RISE LAUNCHES SUPER BOWL LIV LEADERSHIP PROGRAM IN SOUTH FLORIDA
Jan. 6, 2020
By understanding different perspectives and leveraging our individual power and privileges, we each have a role to play in creating meaningful, positive change in respect to racial equity and inclusion.
That is the theme and message of RISE's inaugural Super Bowl Leadership Program. Launching in November 2019 and continuing through the week of Super Bowl LIV in Miami this month, the program brings together youth and adult leaders in sports and the community from across South Florida to explore ways to improve race relations and champion social justice.
The approximately 50 participants were hand-selected by a series of organizations, including high schools, universities, YMCA, YWCA and local police departments, and were each chosen for the passion and commitment they have displayed for ending racism. Many of the student-athletes completed RISE's 10-week high school leadership program last fall, which is designed to educate and empower them to become champions of change in their communities.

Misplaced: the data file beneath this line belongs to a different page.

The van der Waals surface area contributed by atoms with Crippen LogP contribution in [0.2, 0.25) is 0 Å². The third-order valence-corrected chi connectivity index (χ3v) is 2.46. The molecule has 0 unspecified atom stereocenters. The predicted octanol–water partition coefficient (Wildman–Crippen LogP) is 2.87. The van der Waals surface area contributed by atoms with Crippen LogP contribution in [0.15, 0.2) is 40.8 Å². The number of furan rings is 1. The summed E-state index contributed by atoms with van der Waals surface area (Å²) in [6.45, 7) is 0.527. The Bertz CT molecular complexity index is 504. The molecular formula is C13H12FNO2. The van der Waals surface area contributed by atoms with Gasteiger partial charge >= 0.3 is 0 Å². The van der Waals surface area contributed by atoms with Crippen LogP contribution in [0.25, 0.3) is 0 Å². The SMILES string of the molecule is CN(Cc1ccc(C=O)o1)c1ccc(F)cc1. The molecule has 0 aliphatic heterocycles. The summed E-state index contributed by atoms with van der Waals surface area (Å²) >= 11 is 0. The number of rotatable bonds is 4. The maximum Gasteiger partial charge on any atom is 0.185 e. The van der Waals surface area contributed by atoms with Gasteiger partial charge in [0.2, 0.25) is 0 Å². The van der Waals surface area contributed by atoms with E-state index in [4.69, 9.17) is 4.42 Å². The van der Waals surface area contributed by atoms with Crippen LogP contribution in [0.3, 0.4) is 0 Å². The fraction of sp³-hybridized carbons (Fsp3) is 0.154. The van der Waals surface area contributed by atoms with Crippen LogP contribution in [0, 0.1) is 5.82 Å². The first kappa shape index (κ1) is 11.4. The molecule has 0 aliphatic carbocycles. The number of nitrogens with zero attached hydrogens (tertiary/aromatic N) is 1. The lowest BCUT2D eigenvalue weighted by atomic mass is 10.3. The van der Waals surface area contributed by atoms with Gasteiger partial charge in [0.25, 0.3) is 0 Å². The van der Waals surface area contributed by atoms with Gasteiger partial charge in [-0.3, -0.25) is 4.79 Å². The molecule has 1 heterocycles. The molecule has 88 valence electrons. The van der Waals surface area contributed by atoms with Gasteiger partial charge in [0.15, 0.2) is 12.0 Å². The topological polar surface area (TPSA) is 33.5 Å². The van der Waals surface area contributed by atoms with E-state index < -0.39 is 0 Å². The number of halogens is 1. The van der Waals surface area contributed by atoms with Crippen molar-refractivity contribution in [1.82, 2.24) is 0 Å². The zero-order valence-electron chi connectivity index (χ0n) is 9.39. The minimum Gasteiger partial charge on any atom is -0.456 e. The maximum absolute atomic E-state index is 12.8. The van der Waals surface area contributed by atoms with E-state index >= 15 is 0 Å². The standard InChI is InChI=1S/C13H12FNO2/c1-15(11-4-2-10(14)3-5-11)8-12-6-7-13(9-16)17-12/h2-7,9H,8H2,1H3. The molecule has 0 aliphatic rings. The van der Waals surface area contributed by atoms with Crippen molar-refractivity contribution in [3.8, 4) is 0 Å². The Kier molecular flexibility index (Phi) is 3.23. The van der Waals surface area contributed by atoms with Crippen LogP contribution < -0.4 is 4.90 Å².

Participants have come together twice in November and December, and are meeting again twice in January to build relationships, gain new perspective, and work collaboratively to propose and enact solutions to combat cultural and structural divisions.
The impact of this work has been compelling and clear.
"The groups that we were in were all very diverse," said Laura Lammy, a student from the YWCA Sunshine's Heart Mentoring Program. "I took something from every single person sitting at my table,"
The work these leaders have put into bettering their community will be celebrated at the Perez Museum of Art in Miami during the week of Super Bowl LIV.
"I am hoping that we build friendships," shared Miami Gardens Police Chief Larry Juriga. "I am hoping we build a better understanding from each of our own perspectives and that by coming together over these next [few weeks] we will unify and each one us will leave with a better attitude and perspective on what other people see."